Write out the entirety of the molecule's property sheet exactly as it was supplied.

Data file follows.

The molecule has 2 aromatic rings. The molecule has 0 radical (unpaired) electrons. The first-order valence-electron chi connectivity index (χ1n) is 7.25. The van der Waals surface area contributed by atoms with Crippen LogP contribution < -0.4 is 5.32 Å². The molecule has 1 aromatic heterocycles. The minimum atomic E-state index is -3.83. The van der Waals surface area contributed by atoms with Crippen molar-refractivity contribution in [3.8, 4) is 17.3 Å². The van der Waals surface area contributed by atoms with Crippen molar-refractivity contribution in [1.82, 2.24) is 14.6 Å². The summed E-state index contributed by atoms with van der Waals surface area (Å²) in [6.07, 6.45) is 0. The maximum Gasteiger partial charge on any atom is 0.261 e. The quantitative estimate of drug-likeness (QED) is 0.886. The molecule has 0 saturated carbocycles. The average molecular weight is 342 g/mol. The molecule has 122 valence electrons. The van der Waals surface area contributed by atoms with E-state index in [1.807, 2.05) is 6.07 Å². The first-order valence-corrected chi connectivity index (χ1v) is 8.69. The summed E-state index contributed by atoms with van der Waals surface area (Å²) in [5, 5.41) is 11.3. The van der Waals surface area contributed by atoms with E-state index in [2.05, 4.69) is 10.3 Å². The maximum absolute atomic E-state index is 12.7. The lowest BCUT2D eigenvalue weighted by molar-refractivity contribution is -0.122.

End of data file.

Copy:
The molecule has 2 aromatic rings. The molecule has 0 radical (unpaired) electrons. The first-order valence-electron chi connectivity index (χ1n) is 7.25. The van der Waals surface area contributed by atoms with Crippen LogP contribution < -0.4 is 5.32 Å². The molecule has 1 aromatic heterocycles. The minimum atomic E-state index is -3.83. The van der Waals surface area contributed by atoms with Crippen molar-refractivity contribution in [3.8, 4) is 17.3 Å². The van der Waals surface area contributed by atoms with Crippen molar-refractivity contribution in [1.82, 2.24) is 14.6 Å². The summed E-state index contributed by atoms with van der Waals surface area (Å²) in [6.07, 6.45) is 0. The maximum Gasteiger partial charge on any atom is 0.261 e. The quantitative estimate of drug-likeness (QED) is 0.886. The molecule has 0 saturated carbocycles. The average molecular weight is 342 g/mol. The molecule has 122 valence electrons. The van der Waals surface area contributed by atoms with E-state index in [1.807, 2.05) is 6.07 Å². The first-order valence-corrected chi connectivity index (χ1v) is 8.69. The summed E-state index contributed by atoms with van der Waals surface area (Å²) in [5, 5.41) is 11.3. The van der Waals surface area contributed by atoms with E-state index in [2.05, 4.69) is 10.3 Å². The maximum absolute atomic E-state index is 12.7. The lowest BCUT2D eigenvalue weighted by molar-refractivity contribution is -0.122.